Video games, however, do something pretty amazing. In a video game, especially in the more modern ones that are driven by the choices the player makes, we don’t just watch these characters. For the time we’re playing, we’re living in the same world as them, and many times our own opinion is brought into the discussion on whether their choices are morally right or wrong, and if they’re a character worth keeping at your side or if they’re not worthy of your trust at all. Your decisions completely change the world around you, and those choices not only impact who you are in the world, but who the characters around you become, what they do, what happens to them, and more. So, in short, if you and I play the same game in different ways, your best friend could be my worst enemy.

After realizing just how earth shattering these differences can be, I nicknamed this character-evolving phenomenon “The Morrigan Complex”.

Morrigan and Alistair

Why that title, you ask? My best friend and I began discussing this topic more and more recently, and we both found out after describing our gameplay experiences of the Dragon Age series that the main characters in her game vs. my game were COMPLETELY different people. The characters who I trusted with my life were the ones that she described as being so weak that they dragged her down. On the flipside, the characters who she developed strong friendships with were the ones I thought were going to betray me in the end and I was just waiting for them to prove me right. Both of us were stunned to hear how things were on the other side and I couldn’t help but sit back in wonder, realizing that literally no other medium could ever do this to people.

The two characters who really drive this point home for us are Morrigan and Alistair in Dragon Age: Origins. If you have never played the game, Morrigan is a mage who lives by her own rules with an extremely famous and widely feared mother known as the “Witch of the Wilds”. Alistair is a warrior who is part of a huge alliance known as the “Grey Wardens” that you join at the beginning of the game. Those are pretty much the only similarities our characters had. After that, things just went insane.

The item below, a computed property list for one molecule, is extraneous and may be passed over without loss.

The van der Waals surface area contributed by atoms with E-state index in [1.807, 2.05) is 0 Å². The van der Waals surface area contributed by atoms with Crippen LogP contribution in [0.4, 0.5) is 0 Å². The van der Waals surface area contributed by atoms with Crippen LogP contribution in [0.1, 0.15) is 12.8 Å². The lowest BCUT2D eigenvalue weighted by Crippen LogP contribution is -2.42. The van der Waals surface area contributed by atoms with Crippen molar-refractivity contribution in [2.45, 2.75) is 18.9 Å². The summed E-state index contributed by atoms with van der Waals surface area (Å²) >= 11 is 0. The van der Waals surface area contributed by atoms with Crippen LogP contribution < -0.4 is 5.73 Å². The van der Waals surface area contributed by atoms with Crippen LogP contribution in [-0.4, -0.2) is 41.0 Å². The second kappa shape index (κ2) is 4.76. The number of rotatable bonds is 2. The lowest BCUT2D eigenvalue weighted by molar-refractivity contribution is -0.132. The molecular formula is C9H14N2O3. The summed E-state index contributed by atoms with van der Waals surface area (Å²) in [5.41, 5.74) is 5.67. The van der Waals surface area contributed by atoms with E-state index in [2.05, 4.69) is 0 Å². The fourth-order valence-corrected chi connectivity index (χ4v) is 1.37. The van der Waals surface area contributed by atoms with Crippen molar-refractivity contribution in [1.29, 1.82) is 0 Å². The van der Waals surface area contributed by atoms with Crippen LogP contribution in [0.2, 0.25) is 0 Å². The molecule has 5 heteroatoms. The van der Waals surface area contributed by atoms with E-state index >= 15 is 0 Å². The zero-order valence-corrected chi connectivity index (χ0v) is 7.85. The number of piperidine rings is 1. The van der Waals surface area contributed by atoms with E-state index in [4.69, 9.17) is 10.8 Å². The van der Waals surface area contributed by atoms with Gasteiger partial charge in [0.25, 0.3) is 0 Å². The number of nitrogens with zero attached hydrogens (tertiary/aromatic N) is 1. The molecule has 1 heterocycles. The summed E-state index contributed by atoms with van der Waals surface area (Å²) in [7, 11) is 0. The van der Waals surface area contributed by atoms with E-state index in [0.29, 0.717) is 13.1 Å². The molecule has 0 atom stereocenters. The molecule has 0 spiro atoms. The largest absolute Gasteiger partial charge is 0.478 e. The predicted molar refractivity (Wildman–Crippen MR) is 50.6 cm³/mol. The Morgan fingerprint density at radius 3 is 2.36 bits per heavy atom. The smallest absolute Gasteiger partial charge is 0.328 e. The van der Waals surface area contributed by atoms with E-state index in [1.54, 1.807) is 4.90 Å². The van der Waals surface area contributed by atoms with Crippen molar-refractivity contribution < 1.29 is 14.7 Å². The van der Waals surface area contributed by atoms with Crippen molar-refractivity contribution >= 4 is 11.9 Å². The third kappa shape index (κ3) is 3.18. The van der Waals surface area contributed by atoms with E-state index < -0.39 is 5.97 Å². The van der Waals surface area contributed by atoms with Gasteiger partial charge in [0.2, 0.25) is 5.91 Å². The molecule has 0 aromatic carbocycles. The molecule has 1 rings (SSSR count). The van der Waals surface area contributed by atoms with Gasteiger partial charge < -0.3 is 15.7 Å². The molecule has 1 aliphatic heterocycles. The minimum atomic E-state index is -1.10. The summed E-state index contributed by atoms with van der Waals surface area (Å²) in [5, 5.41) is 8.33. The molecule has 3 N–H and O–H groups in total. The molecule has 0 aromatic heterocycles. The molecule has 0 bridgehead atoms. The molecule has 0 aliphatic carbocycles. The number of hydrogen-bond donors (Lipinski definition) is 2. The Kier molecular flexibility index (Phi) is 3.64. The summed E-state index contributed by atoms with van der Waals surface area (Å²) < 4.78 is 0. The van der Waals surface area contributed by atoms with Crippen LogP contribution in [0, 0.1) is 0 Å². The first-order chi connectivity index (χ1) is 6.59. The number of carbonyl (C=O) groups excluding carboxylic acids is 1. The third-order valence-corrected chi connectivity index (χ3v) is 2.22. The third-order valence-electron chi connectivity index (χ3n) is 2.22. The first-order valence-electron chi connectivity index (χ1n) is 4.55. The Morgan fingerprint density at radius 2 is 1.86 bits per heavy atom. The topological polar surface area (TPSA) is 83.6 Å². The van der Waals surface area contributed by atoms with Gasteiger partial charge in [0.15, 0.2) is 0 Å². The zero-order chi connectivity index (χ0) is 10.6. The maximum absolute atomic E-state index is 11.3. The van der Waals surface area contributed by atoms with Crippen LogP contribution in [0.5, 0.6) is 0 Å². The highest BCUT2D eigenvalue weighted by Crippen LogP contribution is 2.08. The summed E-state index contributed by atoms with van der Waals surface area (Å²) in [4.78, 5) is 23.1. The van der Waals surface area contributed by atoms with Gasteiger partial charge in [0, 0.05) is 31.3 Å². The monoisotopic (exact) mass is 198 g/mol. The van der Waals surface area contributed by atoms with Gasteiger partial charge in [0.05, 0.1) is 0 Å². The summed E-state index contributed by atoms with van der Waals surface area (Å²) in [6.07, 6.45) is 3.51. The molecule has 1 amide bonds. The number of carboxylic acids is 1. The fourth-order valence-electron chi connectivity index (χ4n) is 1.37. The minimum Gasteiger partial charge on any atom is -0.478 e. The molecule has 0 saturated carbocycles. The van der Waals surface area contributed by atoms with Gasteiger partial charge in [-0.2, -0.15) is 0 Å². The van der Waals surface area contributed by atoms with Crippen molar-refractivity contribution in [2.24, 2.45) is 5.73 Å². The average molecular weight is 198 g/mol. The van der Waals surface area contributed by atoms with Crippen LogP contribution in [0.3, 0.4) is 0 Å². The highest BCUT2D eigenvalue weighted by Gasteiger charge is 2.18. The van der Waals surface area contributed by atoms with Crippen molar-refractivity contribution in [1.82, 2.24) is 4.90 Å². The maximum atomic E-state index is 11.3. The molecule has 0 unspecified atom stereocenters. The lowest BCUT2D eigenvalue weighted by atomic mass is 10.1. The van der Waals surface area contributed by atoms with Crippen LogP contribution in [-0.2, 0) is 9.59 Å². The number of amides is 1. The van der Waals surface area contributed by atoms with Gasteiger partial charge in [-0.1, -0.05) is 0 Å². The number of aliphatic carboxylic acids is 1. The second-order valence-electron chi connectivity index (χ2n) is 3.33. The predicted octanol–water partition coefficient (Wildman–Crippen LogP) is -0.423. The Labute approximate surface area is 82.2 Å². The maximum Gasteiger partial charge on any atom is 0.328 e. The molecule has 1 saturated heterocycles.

SPOILER WARNING: Major spoilers for the Dragon Age series follow this. If you do not want spoilers, skip down to the “SPOILER SAFE ZONE”.


My play through of Dragon Age: Origins had me more emotionally invested in it than I think I have ever been with a game in my life. Personally, I’m not a huge fan of playing into the obvious “romance options” that most decision-based games give you. In fact, I actively try to avoid them. Most of the time, the dialogue feels forced and there’s something about a character breaking from the story to suddenly be like, “You’re the protagonist and I LOVE YOU BECAUSE THAT IS HOW I WAS WRITTEN,” that takes me out of it. I’m just not interested.

Origins, however, was different. At first, I was not a huge fan of Alistair. He seemed cocky and mean, and if he existed in the world today, I wouldn’t have been surprised to see his sword and armor replaced by football gear and a brew. He definitely seemed like the fantasy version of a sports jock to me. However, at one point maybe thirty minutes to an hour into the game, I remember him making a joke that made me stop, look at him, and burst into laughter because it was exactly like my sense of humor. I took a breath, thought about it, and realized that hey, this guy wasn’t that bad after all. After a bit of joking back and forth, we basically became best bros, with the two of us warriors fighting in the front side by side. As the game went on, I got closer to him and eventually, it passed the point of us being friends. I did what I could to help him find his family and joked when he needed a second to lighten up and come back from a dark place. I had never experienced something this personal in a game before, but dammit, I was in love with this character. In the end of the game, without giving me any choice in the matter, he even sacrificed himself to save me.